Finally rub the surface with an old pair of tights or pop socks. This gives a final lustre to the finish.

It should look a little like this.

Next time I do one, I will show you a natural finish on the sole.

So, until then, happy shoemaking!

Friday, September 2, 2011

Put A Sock In It

Right, you have finished your shoes. Done the seat wheel and the single lipped iron and everything is looking rosy. You feel exhilarated and excited and can't wait to get the last out and either wear them yourself, or deliver them to the client. But hold on a minute, there are a few things to do yet.

Well here are a pair of our signature Half-Cut shoes in just such a position.

First thing to do is to remove the laces. Carefully with a knife is what I do.

Lasts can be with a cone or a spring. This one has a cone, so the first thing is to remove it. Undo the screw and take it out.

Now you are ready to pull the last with a lasting hook. We made this one. Put the foot rest on the floor and the hook through the hole in the last. Holding the heel with both hands, pull the shoe up towards you. When you feel the last out of the heel, start pulling the shoe towards yourself and slide the last out. Be as quick as you can, to avoid creasing the waist of the sole.

And the last should come out easily, if you have used chalk or talcum powder.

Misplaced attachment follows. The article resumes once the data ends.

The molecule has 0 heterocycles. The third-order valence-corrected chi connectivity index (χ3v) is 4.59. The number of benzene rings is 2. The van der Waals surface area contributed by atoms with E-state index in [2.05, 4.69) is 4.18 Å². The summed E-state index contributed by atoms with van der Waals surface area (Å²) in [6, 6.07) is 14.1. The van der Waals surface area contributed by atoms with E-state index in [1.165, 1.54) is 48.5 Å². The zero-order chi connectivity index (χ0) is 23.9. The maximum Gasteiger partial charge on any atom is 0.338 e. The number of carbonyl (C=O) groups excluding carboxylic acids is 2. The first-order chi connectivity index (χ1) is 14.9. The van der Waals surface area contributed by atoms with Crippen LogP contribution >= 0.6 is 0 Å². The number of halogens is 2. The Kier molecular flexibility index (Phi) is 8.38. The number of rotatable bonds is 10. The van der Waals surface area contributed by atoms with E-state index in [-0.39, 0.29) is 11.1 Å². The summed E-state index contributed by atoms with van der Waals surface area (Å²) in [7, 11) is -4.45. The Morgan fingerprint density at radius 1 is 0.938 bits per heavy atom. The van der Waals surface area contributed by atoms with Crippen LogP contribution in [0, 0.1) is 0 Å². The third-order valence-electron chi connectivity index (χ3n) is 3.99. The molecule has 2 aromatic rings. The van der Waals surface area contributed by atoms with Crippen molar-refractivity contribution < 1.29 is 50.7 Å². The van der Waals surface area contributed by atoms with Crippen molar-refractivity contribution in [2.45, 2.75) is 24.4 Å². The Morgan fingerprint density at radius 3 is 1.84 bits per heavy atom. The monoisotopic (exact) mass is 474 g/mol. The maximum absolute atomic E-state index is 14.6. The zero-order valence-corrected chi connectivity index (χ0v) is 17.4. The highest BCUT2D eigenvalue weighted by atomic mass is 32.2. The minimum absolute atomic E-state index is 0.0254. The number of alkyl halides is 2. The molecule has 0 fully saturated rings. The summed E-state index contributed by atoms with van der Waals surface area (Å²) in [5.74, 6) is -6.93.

If you have built your heel strongly, a few of the nails should be sticking up through the insole. This is no bad thing as it means the heel is strong and will not pull away from the shoe. But you need to get rid of them as they will hurt your feet.

Any really long ones, clip them off with nippers, and then hammer them flat with this special hammer. Hit them hard to sink them below the surface.

They should look like this.

In theory you could wear the shoes now, but they do not look great, so we put a sock in them. You would be surprised how much difference a sock can make to the fit, so use either a through sock (all the way to the toe) or a half sock. Use the same leather as the lining.
You will need to make a paper pattern with the last. Cut it out and test it inside the shoe for fit.

When it is fitting correctly, cut out the socks in leather. Remember to turn the pattern over to get a right and a left. You might need to make two patterns if the lasts are very different.

You will need to skive the end of the half sock to avoid an uncomfortable ridge.

We generally put in a piece of foam at the heel for extra comfort. Glue it in with rubber solution.

With the sock, we do it in two parts, the forepart first then the heel part. Put a generous amount of rubber solution onto the insole  and also on the sock. Put it in straight away while the glue is wet. This allows you to move the sock around and position it correctly.

Like this.

Now lift the heel part up and put rubber solution on both surfaces. This time, let it dry for five minutes.

Glue it down, and, hey presto! The sock is inplace. It looks much better now. If the client has problems with his foot slippiong within the shoe, you can use the reverse of the leather to give more grip.

This shoe is now ready to be sent back to the last maker for the bespoke trees. This will take a couple of weeks, and then we can deliver them to our client who is very keen to get his feet into his beautifully finished bespoke shoes.

That's all folks! Until next week, happy shoemaking!